Fibrinogen – Fewer Scars In The Central Nervous System

The influence of the coagulation factor fibrinogen on the damaged brain has been detailed by scientists at the University of Freiburg in a news paper.

Neural stem and progenitor cells (NSPCs), from the so-called subventricular zone (SVZ), can help to repair a brain damaged by central nervous system disorders. It is known that the microenvironment within the SVZ directs the differentiation of stem and progenitor cells (NSPCs) toward cells in the nerve tissue.

However, researchers have not yet been able to explain why NSPCs do not develop into neurons after injuries to the central nervous system, but rather into astrocytes.

Regeneration Of Nerves

Astrocytes play a major role in the formation of scars and thus interfere with the regeneration of the nerves in the central nervous system. A team led by Prof. Dr. Christian Schachtrup and Lauriane Pous from the Faculty of Medicine has now succeeded in analyzing a further step in these processes in the brain.

“The discovery that an important blood coagulation protein, fibrinogen, can induce an astrogenic milieu in the SVZ stem cell niche, which determines the contribution of NSPCs to repair mechanisms in CNS diseases, has potential implications for several processes in CNS diseases in different stem cell niches,”

says Schachtrup.

Fibrinogen

Fibrinogen is a blood coagulation factor and a precursor of the protein fibrin, which coats and stabilizes the blood platelets that gather at the site of a vascular injury. Fibrinogen inhibits the neuronal differentiation of NSPCs, the researchers discovered.

At the same time, the enriched fibrinogen leads to increased astrogenesis, i.e. the formation of new astrocytes, as fibrinogen activates the so-called BMP receptor signaling pathway. By experimentally reducing fibrinogen, for example by adding the snake venom Ancrod, the astrocyte formation from NSPCs was blocked, which is why only reduced scars developed.

NSPCs of the SVZ
In the healthy brain, NSPCs of the SVZ continuously generate mobile DCX+ neuroblasts that migrate through the rostral migratory stream to the olfactory bulb to become newborn neurons.
Cortical injury results in increased SVZ vasculature permeability and fibrinogen deposition into the SVZ stem cell niche environment. Fibrinogen activates BMP receptor signaling via its αC domain inducing NSPC differentiation into neuroprotective astrocytes, which migrate towards the cortical lesion area and secrete Thbs4.
Local provisional fibrinogen thus activates BMP signaling in NSPCs inducing their differentiation into astrocytes at sites of vascular permeability in the CNS. CSF cerebrospinal fluid, NSPCs neural stem/precursor cells, RGD Arg–Gly-Asp sequence (integrin binding site), SVZ subventricular zone.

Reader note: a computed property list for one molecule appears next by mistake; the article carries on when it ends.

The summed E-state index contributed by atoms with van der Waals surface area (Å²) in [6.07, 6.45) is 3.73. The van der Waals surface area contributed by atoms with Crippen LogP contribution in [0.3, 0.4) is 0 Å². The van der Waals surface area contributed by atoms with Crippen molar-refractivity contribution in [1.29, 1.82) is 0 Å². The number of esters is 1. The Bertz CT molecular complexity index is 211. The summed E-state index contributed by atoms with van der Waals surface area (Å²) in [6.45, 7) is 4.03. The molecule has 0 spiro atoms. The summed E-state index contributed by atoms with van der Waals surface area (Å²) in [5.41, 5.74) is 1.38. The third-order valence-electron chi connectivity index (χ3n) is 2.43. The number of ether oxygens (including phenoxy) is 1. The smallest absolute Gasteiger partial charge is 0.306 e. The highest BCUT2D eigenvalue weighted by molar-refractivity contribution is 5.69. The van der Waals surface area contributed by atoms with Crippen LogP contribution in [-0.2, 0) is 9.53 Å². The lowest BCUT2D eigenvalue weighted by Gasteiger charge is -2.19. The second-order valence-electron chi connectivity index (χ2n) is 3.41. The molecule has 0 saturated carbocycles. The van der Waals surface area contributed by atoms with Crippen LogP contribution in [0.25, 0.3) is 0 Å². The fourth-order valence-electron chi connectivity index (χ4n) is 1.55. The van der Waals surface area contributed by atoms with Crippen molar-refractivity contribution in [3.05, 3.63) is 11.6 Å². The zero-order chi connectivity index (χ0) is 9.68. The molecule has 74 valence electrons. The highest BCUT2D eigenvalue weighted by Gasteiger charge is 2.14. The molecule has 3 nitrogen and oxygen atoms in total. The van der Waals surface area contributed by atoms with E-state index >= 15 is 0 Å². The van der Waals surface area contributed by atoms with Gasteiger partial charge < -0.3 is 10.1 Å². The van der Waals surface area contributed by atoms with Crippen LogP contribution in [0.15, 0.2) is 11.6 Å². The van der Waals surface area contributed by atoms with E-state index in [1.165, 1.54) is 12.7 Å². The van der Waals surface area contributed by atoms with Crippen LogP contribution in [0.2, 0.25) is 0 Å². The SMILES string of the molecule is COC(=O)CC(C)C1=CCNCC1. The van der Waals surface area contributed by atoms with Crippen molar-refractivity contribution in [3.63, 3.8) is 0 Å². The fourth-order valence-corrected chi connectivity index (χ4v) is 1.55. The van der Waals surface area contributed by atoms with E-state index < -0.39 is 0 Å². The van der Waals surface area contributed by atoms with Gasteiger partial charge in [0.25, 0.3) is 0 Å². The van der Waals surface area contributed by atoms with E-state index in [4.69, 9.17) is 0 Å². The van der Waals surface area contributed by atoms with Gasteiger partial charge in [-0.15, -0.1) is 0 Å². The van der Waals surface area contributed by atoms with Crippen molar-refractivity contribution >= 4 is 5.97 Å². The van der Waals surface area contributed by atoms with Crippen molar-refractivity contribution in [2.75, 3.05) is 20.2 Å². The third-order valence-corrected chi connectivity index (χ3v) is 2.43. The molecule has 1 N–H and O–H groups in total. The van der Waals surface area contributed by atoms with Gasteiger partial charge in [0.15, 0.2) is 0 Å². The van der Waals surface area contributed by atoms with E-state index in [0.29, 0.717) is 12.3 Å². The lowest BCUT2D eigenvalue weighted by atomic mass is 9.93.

Credit: The Astrocyte image was adapted from http://togotv.dbcls.jp/ja/togopic.2011.17.html, under Creative Commons Attribution 4.0 International (CC BY 4.0) license. The original astrocyte image was designed by Hiromasa Ono. The Brain image was adapted from https://icon-icons.com/de/symbol/Gehirn/39333, under Creative Commons Attribution 4.0 International (CC BY 4.0) license. The original brain image was designed by Lorc, Delapouite & contributors.

Schachtrup and his team showed that, following damage to the cerebral cortex of mice, fibrinogen from the blood is enriched in the stem cell niche of the SVZ, which is located further inside the brain.

The work was supported by an International Graduate Academy Fellowship, a Deutscher Akademischer Austauschdienst fellowship, a Fazit Foundation Graduate fellowship, the Department of Defense, NIH/NINDS, the European Commission, and the German Research Foundation.

[1] Pous, L., Deshpande, S. S., Nath, S., Mezey, S., Malik, S. C., Schildge, S., Bohrer, C., Topp, K., Pfeifer, D., Fernández-Klett, F., Doostkam, S., Galanakis, D. K., Taylor, V., Akassoglou, K., Schachtrup, C. (2020) Fibrinogen induces neural stem cell differentiation into astrocytes in the subventricular zone via BMP signaling. Nature Communications 11, 630, S. 1-13. DOI: 10.1038/s41467-020-14466-y

Top Image: The blood clotting protein fibrinogen (red) is deposited in the stem cell niche and regulates the contribution of stem cells (green) to repair mechanisms in central nervous system diseases. Photo: Schachtrup lab / University of Freiburg


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